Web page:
I remember an early book of mine on space showing a little cartoon Laika with just a glass bubble over her head under a paragraph about early Soviet space exploration. Naturally, seeing as the caption was at odds with the picture I threw it in the fire as it was an affront to common sense with worthless scientific insight.
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  #57  
Old 09-04-2019, 06:03 PM
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Had it said "here is a picture of a modern-day spaceman in earth orbit.....he is weightless" then that seems egregiously incorrect. The sentence as it stands? not so much.
And yet the sentence appeared just underneath a picture of a modern-day spaceman in earth orbit, who was quite obviously weightless.
  #58  
Old 09-05-2019, 12:27 AM
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"And this, my Liege, is how we know the Earth to be banana shaped."
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  #59  
Old 09-05-2019, 01:53 AM
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And yet the sentence appeared just underneath a picture of a modern-day spaceman in earth orbit, who was quite obviously weightless.
So the problem is with the picture and not the sentence? and, you have just committed a far more egregious error than the original sentence ever made.
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  #60  
Old 09-05-2019, 07:57 AM
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I'm irresistibly reminded of a -- fictional -- episode set about a century ago, involving ultra-religious Flat Earthers. It's in The Emperor's Coloured Coat, one of John Biggins's splendid series of novels featuring an officer in the navy of the Austro-Hungarian Empire in that entity's last years (when it had an Adriatic Sea coast). The hero, caught in the Far East by the outbreak of World War I, is trying -- by whatever means come to hand -- to get back to his homeland and his naval duties.

In the Dutch East Indies, he manages to get passage on a Dutch ship taking Muslim pilgrims to Jeddah, the port for Mecca. All the ship's officers are extremely fundamentalist and uncompromising Calvinists of the most strict and severe kind; they are convinced that the earth is flat -- whether because of the sort of reasoning laid out above, or because they read Scripture as asserting that it's flat, or a bit of both. The hero is initially concerned as to -- with people of such a persuasion doing the navigating -- where on the planet they are actually likely to fetch up. However, something of an anti-climax is revealed: it turns out that Flat-Earther navigational data and techniques are, rather boringly, not as far removed from conventional ditto as one might imagine. Jeddah is reached on schedule and without trouble.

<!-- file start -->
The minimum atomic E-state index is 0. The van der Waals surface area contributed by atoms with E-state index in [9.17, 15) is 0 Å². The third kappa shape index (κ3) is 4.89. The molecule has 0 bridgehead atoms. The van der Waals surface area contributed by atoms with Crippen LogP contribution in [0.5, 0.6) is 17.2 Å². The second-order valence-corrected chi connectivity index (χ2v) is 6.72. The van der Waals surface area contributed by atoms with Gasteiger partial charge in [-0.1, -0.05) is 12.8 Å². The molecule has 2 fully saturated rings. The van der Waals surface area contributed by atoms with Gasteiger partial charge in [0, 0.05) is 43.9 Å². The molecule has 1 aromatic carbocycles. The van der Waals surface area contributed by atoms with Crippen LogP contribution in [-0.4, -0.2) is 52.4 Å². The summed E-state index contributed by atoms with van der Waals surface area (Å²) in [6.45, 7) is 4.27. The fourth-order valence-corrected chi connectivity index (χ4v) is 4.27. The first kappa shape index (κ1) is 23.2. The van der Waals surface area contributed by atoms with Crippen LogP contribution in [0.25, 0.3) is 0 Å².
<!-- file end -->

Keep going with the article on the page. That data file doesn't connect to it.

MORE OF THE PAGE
Actually if you delete a point from a sphere, the space that's left is equivalent to a plane and has a flat metric. You could therefore built accurate navigational tables based on it. Of course, it is conceptually easier if you assume the earth is a sphere (or nearly so).
  #61  
Old 09-05-2019, 09:09 AM
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The flat earth idea is so wrong, even to someone with no scientific background, that there have to be ulterior motives in promoting it.
I think that this is what most bothered me, the whole thing is so contrarian, stupid (and shallow) that surely all the flat-earth bollocks is just a front or outer layer for a "deeper" world view*. That is, just where does it end when you think that so much science, education and decades of media coverage is lies?

If these twat-wits are back this week I'll hang around a bit and try to get a Patrick Jane like feel for what the underlying vibe is. If I don't bottle it, I may ask the "What's on the other side" question (avoiding the video-cam bloke) and I will try to find out how Newton fits in.



* Such as - the whole universe is a "Fall/Dodge in Hell" type simulation (which at least would be somewhat rational).
  #62  
Old 09-05-2019, 11:16 AM
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"large bodies of water are always flat"?

Take 1 telescope, 1 large body of water with moving ships, 1 clear day.

Observe which parts of the ships you can see and how that changes with distance and relative motion.

draw sensible conclusions.
The ocean is in on the conspiracy...
  #63  
Old 09-05-2019, 12:51 PM
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Originally Posted by Small Clanger View Post
...
If these twat-wits are back this week I'll hang around a bit and try to get a Patrick Jane like feel for what the underlying vibe is. If I don't bottle it, I may ask the "What's on the other side" question (avoiding the video-cam bloke) and I will try to find out how Newton fits in...
Don't forget to ask them where the turtles (NOT Flo and Eddie) fit in. I hear there's lots and lots of turtles.